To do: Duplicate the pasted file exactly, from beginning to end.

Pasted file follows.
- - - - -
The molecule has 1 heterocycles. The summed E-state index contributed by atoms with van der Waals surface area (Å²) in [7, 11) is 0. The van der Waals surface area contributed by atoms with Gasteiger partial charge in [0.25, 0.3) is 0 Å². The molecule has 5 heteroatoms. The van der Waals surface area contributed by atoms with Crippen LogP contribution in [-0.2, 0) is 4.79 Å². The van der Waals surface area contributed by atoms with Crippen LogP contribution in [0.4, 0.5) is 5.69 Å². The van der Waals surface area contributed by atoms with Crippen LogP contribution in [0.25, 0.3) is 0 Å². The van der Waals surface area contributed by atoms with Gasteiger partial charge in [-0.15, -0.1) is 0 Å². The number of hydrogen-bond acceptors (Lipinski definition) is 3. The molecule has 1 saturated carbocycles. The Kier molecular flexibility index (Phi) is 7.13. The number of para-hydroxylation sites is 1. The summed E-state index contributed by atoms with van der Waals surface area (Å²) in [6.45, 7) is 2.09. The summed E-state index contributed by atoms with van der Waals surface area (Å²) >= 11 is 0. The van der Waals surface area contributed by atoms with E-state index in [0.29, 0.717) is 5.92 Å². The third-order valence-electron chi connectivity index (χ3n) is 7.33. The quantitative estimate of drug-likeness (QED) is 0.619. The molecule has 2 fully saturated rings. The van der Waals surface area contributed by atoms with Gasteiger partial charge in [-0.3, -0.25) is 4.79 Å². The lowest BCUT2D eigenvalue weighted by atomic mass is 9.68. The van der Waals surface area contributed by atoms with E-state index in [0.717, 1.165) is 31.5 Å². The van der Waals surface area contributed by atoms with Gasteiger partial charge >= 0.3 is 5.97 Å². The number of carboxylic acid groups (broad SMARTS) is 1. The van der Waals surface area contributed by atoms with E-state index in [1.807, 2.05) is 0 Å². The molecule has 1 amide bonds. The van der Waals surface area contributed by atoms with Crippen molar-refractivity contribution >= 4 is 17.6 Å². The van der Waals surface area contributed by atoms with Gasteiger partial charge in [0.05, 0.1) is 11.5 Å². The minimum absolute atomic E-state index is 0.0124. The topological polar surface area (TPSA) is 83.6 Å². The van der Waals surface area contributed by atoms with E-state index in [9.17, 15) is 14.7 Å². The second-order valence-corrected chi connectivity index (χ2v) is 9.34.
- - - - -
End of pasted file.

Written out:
The molecule has 1 heterocycles. The summed E-state index contributed by atoms with van der Waals surface area (Å²) in [7, 11) is 0. The van der Waals surface area contributed by atoms with Gasteiger partial charge in [0.25, 0.3) is 0 Å². The molecule has 5 heteroatoms. The van der Waals surface area contributed by atoms with Crippen LogP contribution in [-0.2, 0) is 4.79 Å². The van der Waals surface area contributed by atoms with Crippen LogP contribution in [0.4, 0.5) is 5.69 Å². The van der Waals surface area contributed by atoms with Crippen LogP contribution in [0.25, 0.3) is 0 Å². The van der Waals surface area contributed by atoms with Gasteiger partial charge in [-0.15, -0.1) is 0 Å². The number of hydrogen-bond acceptors (Lipinski definition) is 3. The molecule has 1 saturated carbocycles. The Kier molecular flexibility index (Phi) is 7.13. The number of para-hydroxylation sites is 1. The summed E-state index contributed by atoms with van der Waals surface area (Å²) in [6.45, 7) is 2.09. The summed E-state index contributed by atoms with van der Waals surface area (Å²) >= 11 is 0. The van der Waals surface area contributed by atoms with E-state index in [0.29, 0.717) is 5.92 Å². The third-order valence-electron chi connectivity index (χ3n) is 7.33. The quantitative estimate of drug-likeness (QED) is 0.619. The molecule has 2 fully saturated rings. The van der Waals surface area contributed by atoms with Gasteiger partial charge in [-0.3, -0.25) is 4.79 Å². The lowest BCUT2D eigenvalue weighted by atomic mass is 9.68. The van der Waals surface area contributed by atoms with E-state index in [0.717, 1.165) is 31.5 Å². The van der Waals surface area contributed by atoms with Gasteiger partial charge >= 0.3 is 5.97 Å². The number of carboxylic acid groups (broad SMARTS) is 1. The van der Waals surface area contributed by atoms with E-state index in [1.807, 2.05) is 0 Å². The molecule has 1 amide bonds. The van der Waals surface area contributed by atoms with Crippen molar-refractivity contribution >= 4 is 17.6 Å². The van der Waals surface area contributed by atoms with Gasteiger partial charge in [0.05, 0.1) is 11.5 Å². The minimum absolute atomic E-state index is 0.0124. The topological polar surface area (TPSA) is 83.6 Å². The van der Waals surface area contributed by atoms with E-state index in [9.17, 15) is 14.7 Å². The second-order valence-corrected chi connectivity index (χ2v) is 9.34.